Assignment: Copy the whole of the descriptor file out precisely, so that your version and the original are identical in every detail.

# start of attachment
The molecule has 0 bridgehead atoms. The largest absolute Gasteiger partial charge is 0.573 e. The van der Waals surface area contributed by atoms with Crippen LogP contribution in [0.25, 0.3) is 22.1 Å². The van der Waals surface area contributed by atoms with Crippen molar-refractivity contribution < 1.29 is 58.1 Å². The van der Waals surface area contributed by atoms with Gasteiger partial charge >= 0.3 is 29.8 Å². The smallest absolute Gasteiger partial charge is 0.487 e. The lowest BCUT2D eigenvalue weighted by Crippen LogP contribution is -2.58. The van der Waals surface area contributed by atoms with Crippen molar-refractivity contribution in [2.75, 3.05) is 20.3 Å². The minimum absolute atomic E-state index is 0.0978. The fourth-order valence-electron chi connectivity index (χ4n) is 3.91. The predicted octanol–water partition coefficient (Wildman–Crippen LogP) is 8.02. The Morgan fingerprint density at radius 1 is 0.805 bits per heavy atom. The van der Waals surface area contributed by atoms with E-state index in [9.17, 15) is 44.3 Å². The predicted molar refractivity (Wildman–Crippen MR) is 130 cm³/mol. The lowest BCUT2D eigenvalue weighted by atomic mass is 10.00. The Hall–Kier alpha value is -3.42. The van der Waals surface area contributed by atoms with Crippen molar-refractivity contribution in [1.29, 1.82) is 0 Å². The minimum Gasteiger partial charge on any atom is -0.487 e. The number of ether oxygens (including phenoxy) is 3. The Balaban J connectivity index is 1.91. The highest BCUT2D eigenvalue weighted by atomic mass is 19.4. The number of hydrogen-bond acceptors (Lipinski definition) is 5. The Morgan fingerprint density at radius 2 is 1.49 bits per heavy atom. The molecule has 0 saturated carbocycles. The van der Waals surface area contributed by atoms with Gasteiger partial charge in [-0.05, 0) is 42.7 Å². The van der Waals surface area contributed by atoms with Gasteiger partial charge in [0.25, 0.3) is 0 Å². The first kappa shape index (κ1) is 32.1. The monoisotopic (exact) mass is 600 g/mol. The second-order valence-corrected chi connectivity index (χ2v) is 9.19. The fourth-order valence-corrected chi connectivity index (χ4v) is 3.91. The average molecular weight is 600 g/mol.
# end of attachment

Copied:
The molecule has 0 bridgehead atoms. The largest absolute Gasteiger partial charge is 0.573 e. The van der Waals surface area contributed by atoms with Crippen LogP contribution in [0.25, 0.3) is 22.1 Å². The van der Waals surface area contributed by atoms with Crippen molar-refractivity contribution < 1.29 is 58.1 Å². The van der Waals surface area contributed by atoms with Gasteiger partial charge >= 0.3 is 29.8 Å². The smallest absolute Gasteiger partial charge is 0.487 e. The lowest BCUT2D eigenvalue weighted by Crippen LogP contribution is -2.58. The van der Waals surface area contributed by atoms with Crippen molar-refractivity contribution in [2.75, 3.05) is 20.3 Å². The minimum absolute atomic E-state index is 0.0978. The fourth-order valence-electron chi connectivity index (χ4n) is 3.91. The predicted octanol–water partition coefficient (Wildman–Crippen LogP) is 8.02. The Morgan fingerprint density at radius 1 is 0.805 bits per heavy atom. The van der Waals surface area contributed by atoms with E-state index in [9.17, 15) is 44.3 Å². The predicted molar refractivity (Wildman–Crippen MR) is 130 cm³/mol. The lowest BCUT2D eigenvalue weighted by atomic mass is 10.00. The Hall–Kier alpha value is -3.42. The van der Waals surface area contributed by atoms with Crippen molar-refractivity contribution in [1.29, 1.82) is 0 Å². The minimum Gasteiger partial charge on any atom is -0.487 e. The number of ether oxygens (including phenoxy) is 3. The Balaban J connectivity index is 1.91. The highest BCUT2D eigenvalue weighted by atomic mass is 19.4. The number of hydrogen-bond acceptors (Lipinski definition) is 5. The Morgan fingerprint density at radius 2 is 1.49 bits per heavy atom. The molecule has 0 saturated carbocycles. The van der Waals surface area contributed by atoms with Gasteiger partial charge in [-0.05, 0) is 42.7 Å². The van der Waals surface area contributed by atoms with Gasteiger partial charge in [0.25, 0.3) is 0 Å². The first kappa shape index (κ1) is 32.1. The monoisotopic (exact) mass is 600 g/mol. The second-order valence-corrected chi connectivity index (χ2v) is 9.19. The fourth-order valence-corrected chi connectivity index (χ4v) is 3.91. The average molecular weight is 600 g/mol.